Stock Markets Slump Worldwide

Stock Markets Slump Worldwide

The Wall Street Journal reported Friday on the worldwide slumping stock indices. In the United States the Dow Jones Industrial Average fell nearly 280 points or 1.5%. In Germany the DAX fell over 2.6% with France’s CAC dropping 1.6%. The decreases were not confined to the West with Japan’s Nikkei losing 1.2% and the Chinese stock market down over 5%. This worldwide slump indicates investors are running scared.

In addition, European bond markets are in turmoil. The yield on Greece’s 10 year bonds on Friday was 12.49%, while yields on its two-year bonds were over 26%. This perverse and inverse yield curve demonstrates substantial fear in the short-term relating to Greek finances.

According to the Journal, investor concerns center around three issues: 1) Greece’s financial situation, 2) China’s recent crackdown on stock market borrowing, and 3) weak in US corporate earnings.

As for the Greek financial crisis, this is an unresolvable problem without significant pain. Greece owes more debt than it can afford to pay back period. In addition, its economy has been rendered uncompetitive by the unnatural imposition of the euro on European economies. The European Union’s answer is to kick the can down the road by extending Greece’s loan repayment schedule. Each time and extension is given, equity markets sigh relief and bounce back only to be rattled when the extension runs out. Sooner or later the central bankers will have to admit the obvious, Greece’s debt will have to be written off with negative consequences to lenders worldwide.
The Chinese economic miracle has been built on the backs of cheap labor and significant debt used to inefficiently over build factories and cities. Chinese labor prices have been increasing. It is only a matter of time until a significant correction will be required to correct the imbalances created by imprudent use of debt.

Finally, the policies of the Federal Reserve and other central banks have resulted in an unnatural appreciation of the US dollar. While this has some positive implications, such as dropping oil prices, it also offers negative consequences. One such consequence is that US manufactured goods sold in dollars become uncompetitive in the world market. This leads to the third problem raised by the Journal, dropping US corporate earnings.

The problems that currently concern equity markets are the result of unnatural interventions by central banks and governments in their attempt to alleviate economic pain resulting from the 2008 meltdown. This meltdown was intern caused by the same central banks making credit available at artificially low rates and creating excess liquidity vis-à-vis poor lending practices. Had the central banks allowed the markets to take corrective action in 2008, while the initial recession/depression might have been deeper, the rebalancing of supply and demand would allowed for a stronger recovery. Instead, the economies worldwide jump from one problem to another and with investors then waiting for still further central bank corrective actions. Sooner or later this central bank alchemy will cease resolving problems even in the short run.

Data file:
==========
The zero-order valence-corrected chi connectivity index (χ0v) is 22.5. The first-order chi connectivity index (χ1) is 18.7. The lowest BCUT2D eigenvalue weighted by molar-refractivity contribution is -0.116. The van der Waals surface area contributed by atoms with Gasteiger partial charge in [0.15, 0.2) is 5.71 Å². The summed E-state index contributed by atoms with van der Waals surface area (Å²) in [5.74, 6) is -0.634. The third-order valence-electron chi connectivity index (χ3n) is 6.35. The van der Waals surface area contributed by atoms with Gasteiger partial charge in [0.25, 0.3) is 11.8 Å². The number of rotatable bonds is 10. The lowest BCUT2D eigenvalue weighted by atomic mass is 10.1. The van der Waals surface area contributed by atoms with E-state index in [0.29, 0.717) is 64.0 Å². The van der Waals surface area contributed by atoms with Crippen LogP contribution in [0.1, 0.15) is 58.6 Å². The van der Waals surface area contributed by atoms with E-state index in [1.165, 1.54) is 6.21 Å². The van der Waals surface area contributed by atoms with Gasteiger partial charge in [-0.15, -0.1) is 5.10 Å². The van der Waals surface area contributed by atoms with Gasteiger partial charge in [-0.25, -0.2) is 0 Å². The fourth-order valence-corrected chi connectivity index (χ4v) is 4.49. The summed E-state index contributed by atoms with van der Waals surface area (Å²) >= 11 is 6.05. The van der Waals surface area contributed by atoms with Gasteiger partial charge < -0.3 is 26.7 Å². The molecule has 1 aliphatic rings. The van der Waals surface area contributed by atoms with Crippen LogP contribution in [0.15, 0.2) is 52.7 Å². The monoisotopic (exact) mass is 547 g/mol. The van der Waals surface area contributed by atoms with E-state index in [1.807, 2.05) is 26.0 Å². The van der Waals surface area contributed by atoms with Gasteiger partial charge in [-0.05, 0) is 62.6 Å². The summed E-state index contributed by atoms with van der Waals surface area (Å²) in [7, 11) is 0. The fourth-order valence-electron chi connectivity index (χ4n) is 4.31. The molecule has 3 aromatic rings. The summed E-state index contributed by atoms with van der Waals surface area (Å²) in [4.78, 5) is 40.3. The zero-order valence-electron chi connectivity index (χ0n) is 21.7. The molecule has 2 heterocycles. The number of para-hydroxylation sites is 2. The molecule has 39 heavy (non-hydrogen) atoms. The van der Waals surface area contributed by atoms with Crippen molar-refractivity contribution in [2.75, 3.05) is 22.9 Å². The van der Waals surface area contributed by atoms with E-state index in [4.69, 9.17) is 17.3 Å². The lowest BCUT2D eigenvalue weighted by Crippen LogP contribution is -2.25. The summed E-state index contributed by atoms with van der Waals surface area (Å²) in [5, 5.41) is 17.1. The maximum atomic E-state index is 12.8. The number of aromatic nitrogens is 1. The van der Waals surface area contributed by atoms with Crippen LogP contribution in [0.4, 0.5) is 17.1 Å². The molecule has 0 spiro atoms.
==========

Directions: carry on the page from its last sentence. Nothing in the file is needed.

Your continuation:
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China’s Growing Debt

This Blog has often referred to the real and potential problems associated with the growing debt in the United States and Western Europe.  However, the unsustainable growth of debt is a worldwide phenomenon that includes the fastest-growing major economy, China.

china debtThe Wall Street Journal reported on China’s growing debt.  According to the International Monetary Fund, China’s debt is growing quicker than that of Japan, who has a debt to GDP ratio of over 200%.  It is also growing faster than the debt of the United States and South Korea.

A significant portion of China’s debt is being created by local governments who borrow to finance projects in their areas.  The Journal reports that these local governments have accounted for 25% of China’s total debt since 2008 and in 2013 reached 36% of GDP, double the rate of five years earlier.  At this rate it is estimated that local borrowing will increase to 52% of GDP by 2019.

Incredibly, there are approximately 8,000 local quasi-government finance organizations throughout China.  This huge number and the large amount of debt lend themselves towards corruption and inefficient usage of the debt.  Also, since these finance organizations are related to the government, they are able to sell bonds with high risk at subsidize rates as lenders incorrectly believe that default is not possible.

This lose money policy in China lends itself to financing ventures that do not make economic sense, thereby increasing the likelihood of defaults.  This is eerily reminiscent of the lose money policies of the West and the United States in particular that led to the economic meltdown of 2008.  It is likely that China’s flawed financing practices will lead to similar results in that country.  Given the size of the Chinese economy, that will lead to contagion in economies worldwide.

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